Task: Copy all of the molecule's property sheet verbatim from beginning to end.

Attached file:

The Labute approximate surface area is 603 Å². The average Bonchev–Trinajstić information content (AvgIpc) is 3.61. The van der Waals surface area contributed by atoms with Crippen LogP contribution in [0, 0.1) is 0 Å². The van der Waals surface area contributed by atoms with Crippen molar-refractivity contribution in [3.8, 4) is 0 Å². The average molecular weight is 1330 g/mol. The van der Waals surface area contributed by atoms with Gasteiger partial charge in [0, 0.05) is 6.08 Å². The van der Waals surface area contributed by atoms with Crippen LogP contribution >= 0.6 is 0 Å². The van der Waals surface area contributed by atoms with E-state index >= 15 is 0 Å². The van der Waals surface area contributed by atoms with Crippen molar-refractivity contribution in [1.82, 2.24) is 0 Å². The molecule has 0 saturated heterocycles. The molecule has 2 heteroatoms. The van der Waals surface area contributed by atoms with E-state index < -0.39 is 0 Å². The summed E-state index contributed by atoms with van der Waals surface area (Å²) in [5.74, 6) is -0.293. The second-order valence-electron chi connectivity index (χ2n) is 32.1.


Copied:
The Labute approximate surface area is 603 Å². The average Bonchev–Trinajstić information content (AvgIpc) is 3.61. The van der Waals surface area contributed by atoms with Crippen LogP contribution in [0, 0.1) is 0 Å². The van der Waals surface area contributed by atoms with Crippen molar-refractivity contribution in [3.8, 4) is 0 Å². The average molecular weight is 1330 g/mol. The van der Waals surface area contributed by atoms with Gasteiger partial charge in [0, 0.05) is 6.08 Å². The van der Waals surface area contributed by atoms with Crippen LogP contribution >= 0.6 is 0 Å². The van der Waals surface area contributed by atoms with E-state index >= 15 is 0 Å². The van der Waals surface area contributed by atoms with Crippen molar-refractivity contribution in [1.82, 2.24) is 0 Å². The molecule has 0 saturated heterocycles. The molecule has 2 heteroatoms. The van der Waals surface area contributed by atoms with E-state index < -0.39 is 0 Å². The summed E-state index contributed by atoms with van der Waals surface area (Å²) in [5.74, 6) is -0.293. The second-order valence-electron chi connectivity index (χ2n) is 32.1.